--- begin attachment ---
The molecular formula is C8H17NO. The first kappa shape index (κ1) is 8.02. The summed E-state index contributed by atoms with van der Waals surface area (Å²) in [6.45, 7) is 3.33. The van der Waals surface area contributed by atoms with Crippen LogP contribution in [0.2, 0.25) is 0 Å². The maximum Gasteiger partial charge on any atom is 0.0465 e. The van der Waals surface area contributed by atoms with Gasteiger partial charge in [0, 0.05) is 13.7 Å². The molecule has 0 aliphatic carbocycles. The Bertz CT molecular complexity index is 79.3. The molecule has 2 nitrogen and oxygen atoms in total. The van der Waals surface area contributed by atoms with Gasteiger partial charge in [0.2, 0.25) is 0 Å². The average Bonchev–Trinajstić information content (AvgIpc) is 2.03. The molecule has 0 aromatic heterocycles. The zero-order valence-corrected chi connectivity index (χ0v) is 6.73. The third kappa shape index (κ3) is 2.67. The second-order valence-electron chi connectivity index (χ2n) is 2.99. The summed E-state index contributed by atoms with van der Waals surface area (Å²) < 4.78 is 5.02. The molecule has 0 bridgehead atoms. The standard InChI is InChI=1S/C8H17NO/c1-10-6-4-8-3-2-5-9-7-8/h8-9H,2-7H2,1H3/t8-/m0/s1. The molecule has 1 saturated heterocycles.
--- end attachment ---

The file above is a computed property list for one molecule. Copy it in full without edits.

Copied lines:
The molecular formula is C8H17NO. The first kappa shape index (κ1) is 8.02. The summed E-state index contributed by atoms with van der Waals surface area (Å²) in [6.45, 7) is 3.33. The van der Waals surface area contributed by atoms with Crippen LogP contribution in [0.2, 0.25) is 0 Å². The maximum Gasteiger partial charge on any atom is 0.0465 e. The van der Waals surface area contributed by atoms with Gasteiger partial charge in [0, 0.05) is 13.7 Å². The molecule has 0 aliphatic carbocycles. The Bertz CT molecular complexity index is 79.3. The molecule has 2 nitrogen and oxygen atoms in total. The van der Waals surface area contributed by atoms with Gasteiger partial charge in [0.2, 0.25) is 0 Å². The average Bonchev–Trinajstić information content (AvgIpc) is 2.03. The molecule has 0 aromatic heterocycles. The zero-order valence-corrected chi connectivity index (χ0v) is 6.73. The third kappa shape index (κ3) is 2.67. The second-order valence-electron chi connectivity index (χ2n) is 2.99. The summed E-state index contributed by atoms with van der Waals surface area (Å²) < 4.78 is 5.02. The molecule has 0 bridgehead atoms. The standard InChI is InChI=1S/C8H17NO/c1-10-6-4-8-3-2-5-9-7-8/h8-9H,2-7H2,1H3/t8-/m0/s1. The molecule has 1 saturated heterocycles.